• KT Tape (Kinesiology Therapeutic Tape) Precut Strips are now available and on sale. KT Tape is the only brand that offers rolls of pre-cut strips of kinesiology tape. Each 10″ strip can be easily torn from the roll, ready to apply. Each strip is also serrated down the middle, allowing it to be applied as a “Y” strip with no additional cutting.
  • KT Tape Pro. Theratape also carries the new KT Tape Pro line. KT Tape Pro is a premium kinesiology tape with an advanced adhesive that is 25% stronger than most other kinesiology tapes. KT Tape Pro is available in single uncut rolls and bulk uncut rolls, and is extremely well-priced, with 20% more tape than competitive brands.
  • The Theratape Education Center is a companion site to Theratape.com, and can be accessed directly from the top navigation bar. The Education Center contains the internet’s largest collection of kinesiology taping information, and is growing daily. Here you can download over 90 different printable application instructions for a wide variety of injuries or for athletic performance enhancement. If you prefer to watch, you can view the same number of videos, featuring professionals showing how to apply kinesiology tape. You can also access testimonials, news posts and detailed product specifications and information in the Theratape Education Center.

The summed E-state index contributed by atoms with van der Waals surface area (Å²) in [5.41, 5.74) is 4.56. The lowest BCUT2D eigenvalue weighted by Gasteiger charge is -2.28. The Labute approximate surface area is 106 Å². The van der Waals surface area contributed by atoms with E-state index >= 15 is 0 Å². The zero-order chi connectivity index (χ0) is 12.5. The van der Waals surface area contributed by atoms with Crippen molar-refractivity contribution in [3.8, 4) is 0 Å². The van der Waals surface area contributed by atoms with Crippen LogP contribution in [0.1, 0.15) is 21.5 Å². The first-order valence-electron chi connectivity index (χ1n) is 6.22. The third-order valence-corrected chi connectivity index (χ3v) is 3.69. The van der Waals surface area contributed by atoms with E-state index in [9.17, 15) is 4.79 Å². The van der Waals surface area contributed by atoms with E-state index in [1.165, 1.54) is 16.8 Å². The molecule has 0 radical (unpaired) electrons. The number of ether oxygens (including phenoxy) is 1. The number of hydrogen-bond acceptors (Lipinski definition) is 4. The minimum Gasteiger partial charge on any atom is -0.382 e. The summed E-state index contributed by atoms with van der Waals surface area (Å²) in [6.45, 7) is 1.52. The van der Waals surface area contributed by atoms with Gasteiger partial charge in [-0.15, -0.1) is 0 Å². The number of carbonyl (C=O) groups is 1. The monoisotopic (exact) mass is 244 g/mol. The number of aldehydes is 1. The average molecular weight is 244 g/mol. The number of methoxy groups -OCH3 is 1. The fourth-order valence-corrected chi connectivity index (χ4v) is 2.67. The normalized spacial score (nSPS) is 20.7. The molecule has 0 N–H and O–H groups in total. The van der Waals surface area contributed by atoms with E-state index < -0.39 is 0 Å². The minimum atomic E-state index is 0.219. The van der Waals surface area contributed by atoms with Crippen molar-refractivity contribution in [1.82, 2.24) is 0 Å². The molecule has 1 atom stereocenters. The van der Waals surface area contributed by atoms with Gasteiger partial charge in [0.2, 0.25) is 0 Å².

• Quick Order Pages for customers in a hurry. For those with a list of items to order, Theratape now offers Quick Order pages for each of the four major kinesiology tape brands – Kinesio Tape, KT Tape, RockTape and SpiderTech Tape. Each Quick Order page contains the entire product listing for that brand. Simply enter the quantities you wish to order beside each product and click Add to Cart, and you’re ready to check out. (And, of course, Theratape still provides its unsurpassed Same Day Shipping service for all orders placed by 2 pm central time.)

In addition to the newly added KT Tape, Theratape also offers products from these leading kinesiology tape manufacturers:

  1. Kinesio Tape – the brand that ignited the kinesiology taping explosion at the Beijing Olympics. Kinesio Tex Tape is available in single rolls (2″ x 16.4′) and bulk rolls (2″ x 105′).
  2. RockTape – a premium kinesiology tape designed to enhance athletic performance. RockTape is available in 16 different colors and patterns (including camo, cow and biohazard), and comes in single rolls (2″ x 16.4′) and bulk rolls (2″ x 105′).